Therefore in my judgment there are cases (of which In re A. Z. (A Minor) (supra) is one) in which the wronged parent, knowing of his rights, has so conducted himself vis-à-vis the other parent and the children that he cannot be heard to go back on what he has done and seek to persuade the judge that, all along, he has secretly intended to claim the summary return of the children. However, in my judgment these will be strictly exceptional cases. In the ordinary case behaviour of that kind will be likely to lead the judge to a finding that the actual intention of the wronged parent was indeed to acquiesce in the wrongful removal. It is only in cases where the judge is satisfied that the wronged parent did not, in fact, acquiesce but his outward behaviour demonstrated the contrary that this exceptional case arises.

      My Lords, in my judgment these exceptional circumstances can only arise where the words or actions of the wronged party show clearly and unequivocally that the wronged parent is not insisting on the summary return of the child: they must be wholly inconsistent with a request for the summary return of the child. Such clear and unequivocal conduct is not normally to be found in passing remarks or letters written by a parent who has recently suffered the trauma of the removal of his children. Still less is it to be found in a request for access showing the wronged parent's desire to preserve contact with the child, in negotiations for the voluntary return of the child, or in the parent pursuing the dictates of his religious beliefs.

      It may be objected that to admit the existence of such exceptional cases in which the actual subjective intentions of the wronged parent do not prevail is to reintroduce by the back door the distinction between active and passive acquiescence which I have rejected. It is true that there are features common to both approaches. But in my judgment the two concepts are not the same. The concept of active and passive acquiescence has led to the approach that acquiescence has to be tested objectively whereas in my view it is a question of subjective intention. The concept of active and passive acquiescence has also led, as in the present case, to a wronged parent who has not, in fact, acquiesced being held to have acquiesced because he has taken some positive action without any analysis of what he has in fact done. The important factor to emphasise is that the wronged parent who has in fact never acquiesced is not to lose his right to the summary return of his children except by words or actions which unequivocally demonstrate that he was not insisting on the summary return of the child.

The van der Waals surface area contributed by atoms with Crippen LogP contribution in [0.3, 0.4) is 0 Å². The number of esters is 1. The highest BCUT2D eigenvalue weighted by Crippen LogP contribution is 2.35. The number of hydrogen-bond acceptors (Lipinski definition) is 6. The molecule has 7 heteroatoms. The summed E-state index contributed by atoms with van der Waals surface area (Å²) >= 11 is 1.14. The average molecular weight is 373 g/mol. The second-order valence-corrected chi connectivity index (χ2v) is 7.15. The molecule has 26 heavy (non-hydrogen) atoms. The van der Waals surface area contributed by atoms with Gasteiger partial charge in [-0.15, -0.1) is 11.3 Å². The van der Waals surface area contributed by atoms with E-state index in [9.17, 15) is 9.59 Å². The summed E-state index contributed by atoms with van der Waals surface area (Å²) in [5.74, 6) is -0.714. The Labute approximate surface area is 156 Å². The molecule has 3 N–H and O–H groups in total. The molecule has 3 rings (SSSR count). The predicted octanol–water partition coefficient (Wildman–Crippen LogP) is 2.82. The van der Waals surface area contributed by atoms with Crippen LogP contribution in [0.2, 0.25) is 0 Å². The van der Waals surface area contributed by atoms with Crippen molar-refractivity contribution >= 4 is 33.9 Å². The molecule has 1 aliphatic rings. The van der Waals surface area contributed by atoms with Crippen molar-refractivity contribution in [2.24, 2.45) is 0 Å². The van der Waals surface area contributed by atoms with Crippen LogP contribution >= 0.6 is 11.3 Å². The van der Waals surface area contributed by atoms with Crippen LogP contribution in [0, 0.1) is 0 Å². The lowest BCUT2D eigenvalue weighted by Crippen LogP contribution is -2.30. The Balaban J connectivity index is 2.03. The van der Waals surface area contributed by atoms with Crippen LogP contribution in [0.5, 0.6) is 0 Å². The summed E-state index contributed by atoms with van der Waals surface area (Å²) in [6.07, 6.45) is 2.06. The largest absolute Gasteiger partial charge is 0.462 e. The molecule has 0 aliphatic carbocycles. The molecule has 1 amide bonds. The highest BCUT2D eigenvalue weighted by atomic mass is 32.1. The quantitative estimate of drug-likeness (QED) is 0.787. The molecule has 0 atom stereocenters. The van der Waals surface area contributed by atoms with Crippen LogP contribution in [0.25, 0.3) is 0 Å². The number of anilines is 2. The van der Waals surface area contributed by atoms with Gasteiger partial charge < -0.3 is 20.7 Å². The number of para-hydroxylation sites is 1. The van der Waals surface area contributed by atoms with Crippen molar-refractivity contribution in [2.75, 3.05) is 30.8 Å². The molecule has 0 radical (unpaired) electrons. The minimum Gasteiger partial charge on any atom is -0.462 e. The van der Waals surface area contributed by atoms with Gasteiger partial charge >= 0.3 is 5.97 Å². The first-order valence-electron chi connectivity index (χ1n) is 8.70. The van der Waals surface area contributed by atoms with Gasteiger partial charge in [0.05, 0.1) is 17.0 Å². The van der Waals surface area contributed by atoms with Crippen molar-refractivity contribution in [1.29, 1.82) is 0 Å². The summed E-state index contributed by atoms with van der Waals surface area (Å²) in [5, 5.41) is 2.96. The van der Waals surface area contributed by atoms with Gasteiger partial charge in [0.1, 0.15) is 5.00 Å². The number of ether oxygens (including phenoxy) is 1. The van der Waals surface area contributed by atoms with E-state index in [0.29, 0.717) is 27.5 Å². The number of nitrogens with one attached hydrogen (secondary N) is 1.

Summary

      To bring these strands together, in my view the applicable principles are as follows:

     1. For the purposes of Article 13 of the Convention, the question whether the wronged parent has "acquiesced" in the removal or retention of the child depends upon his actual state of mind. As Neill L.J. said in In re S. (Minors) "the court is primarily concerned, not with the question of the other parent's perception of the applicant's conduct, but with the question whether the applicant acquiesced in fact".

     2. The subjective intention of the wronged parent is a question of fact for the trial judge to determine in all the circumstances of the case, the burden of proof being on the abducting parent.

     3. The trial judge, in reaching his decision on that question of fact, will no doubt be inclined to attach more weight to the contemporaneous words and actions of the wronged parent than to his bare assertions in evidence of his intention. But that is a question of the weight to be attached to evidence and is not a question of law.

     4. There is only one exception. Where the words or actions of the wronged parent clearly and unequivocally show and have led the other parent to believe that the wronged parent is not asserting or going to assert his right to the summary return of the child and are inconsistent with such return, justice requires that the wronged parent be held to have acquiesced.